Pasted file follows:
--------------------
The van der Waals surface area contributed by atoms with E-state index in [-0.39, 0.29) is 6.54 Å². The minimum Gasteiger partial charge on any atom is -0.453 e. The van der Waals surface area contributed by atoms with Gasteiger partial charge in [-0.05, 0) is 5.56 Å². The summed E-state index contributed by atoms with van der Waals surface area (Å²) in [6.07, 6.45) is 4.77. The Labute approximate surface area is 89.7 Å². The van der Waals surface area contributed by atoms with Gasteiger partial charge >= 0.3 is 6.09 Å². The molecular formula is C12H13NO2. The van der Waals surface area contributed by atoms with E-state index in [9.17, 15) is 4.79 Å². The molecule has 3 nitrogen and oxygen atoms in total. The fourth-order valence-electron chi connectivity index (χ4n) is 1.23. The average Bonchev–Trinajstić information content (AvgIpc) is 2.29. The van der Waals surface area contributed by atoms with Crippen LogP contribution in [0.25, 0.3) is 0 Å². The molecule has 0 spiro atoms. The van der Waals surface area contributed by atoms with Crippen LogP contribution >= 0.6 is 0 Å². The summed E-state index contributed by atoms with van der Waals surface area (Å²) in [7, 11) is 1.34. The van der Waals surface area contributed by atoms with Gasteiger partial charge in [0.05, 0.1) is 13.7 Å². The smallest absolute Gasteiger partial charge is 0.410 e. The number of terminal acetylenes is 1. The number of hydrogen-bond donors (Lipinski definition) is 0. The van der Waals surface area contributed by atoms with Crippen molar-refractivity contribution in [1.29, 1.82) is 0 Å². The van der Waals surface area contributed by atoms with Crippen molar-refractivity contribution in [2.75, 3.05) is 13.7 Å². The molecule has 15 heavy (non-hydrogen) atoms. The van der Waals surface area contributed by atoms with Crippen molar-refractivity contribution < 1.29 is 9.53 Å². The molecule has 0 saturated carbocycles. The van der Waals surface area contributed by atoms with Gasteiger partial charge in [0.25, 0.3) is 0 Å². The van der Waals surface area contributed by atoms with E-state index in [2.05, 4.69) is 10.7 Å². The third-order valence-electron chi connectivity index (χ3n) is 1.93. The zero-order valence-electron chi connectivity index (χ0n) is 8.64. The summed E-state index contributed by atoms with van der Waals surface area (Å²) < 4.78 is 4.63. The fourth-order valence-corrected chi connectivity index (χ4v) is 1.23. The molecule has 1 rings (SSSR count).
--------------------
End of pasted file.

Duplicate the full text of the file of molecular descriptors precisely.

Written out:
The van der Waals surface area contributed by atoms with E-state index in [-0.39, 0.29) is 6.54 Å². The minimum Gasteiger partial charge on any atom is -0.453 e. The van der Waals surface area contributed by atoms with Gasteiger partial charge in [-0.05, 0) is 5.56 Å². The summed E-state index contributed by atoms with van der Waals surface area (Å²) in [6.07, 6.45) is 4.77. The Labute approximate surface area is 89.7 Å². The van der Waals surface area contributed by atoms with Gasteiger partial charge >= 0.3 is 6.09 Å². The molecular formula is C12H13NO2. The van der Waals surface area contributed by atoms with E-state index in [9.17, 15) is 4.79 Å². The molecule has 3 nitrogen and oxygen atoms in total. The fourth-order valence-electron chi connectivity index (χ4n) is 1.23. The average Bonchev–Trinajstić information content (AvgIpc) is 2.29. The van der Waals surface area contributed by atoms with Crippen LogP contribution in [0.25, 0.3) is 0 Å². The molecule has 0 spiro atoms. The van der Waals surface area contributed by atoms with Crippen LogP contribution >= 0.6 is 0 Å². The summed E-state index contributed by atoms with van der Waals surface area (Å²) in [7, 11) is 1.34. The van der Waals surface area contributed by atoms with Gasteiger partial charge in [0.05, 0.1) is 13.7 Å². The smallest absolute Gasteiger partial charge is 0.410 e. The number of terminal acetylenes is 1. The number of hydrogen-bond donors (Lipinski definition) is 0. The van der Waals surface area contributed by atoms with Crippen molar-refractivity contribution in [1.29, 1.82) is 0 Å². The van der Waals surface area contributed by atoms with Crippen molar-refractivity contribution in [2.75, 3.05) is 13.7 Å². The molecule has 15 heavy (non-hydrogen) atoms. The van der Waals surface area contributed by atoms with Crippen molar-refractivity contribution < 1.29 is 9.53 Å². The molecule has 0 saturated carbocycles. The van der Waals surface area contributed by atoms with Gasteiger partial charge in [0.25, 0.3) is 0 Å². The van der Waals surface area contributed by atoms with E-state index in [2.05, 4.69) is 10.7 Å². The third-order valence-electron chi connectivity index (χ3n) is 1.93. The zero-order valence-electron chi connectivity index (χ0n) is 8.64. The summed E-state index contributed by atoms with van der Waals surface area (Å²) < 4.78 is 4.63. The fourth-order valence-corrected chi connectivity index (χ4v) is 1.23. The molecule has 1 rings (SSSR count).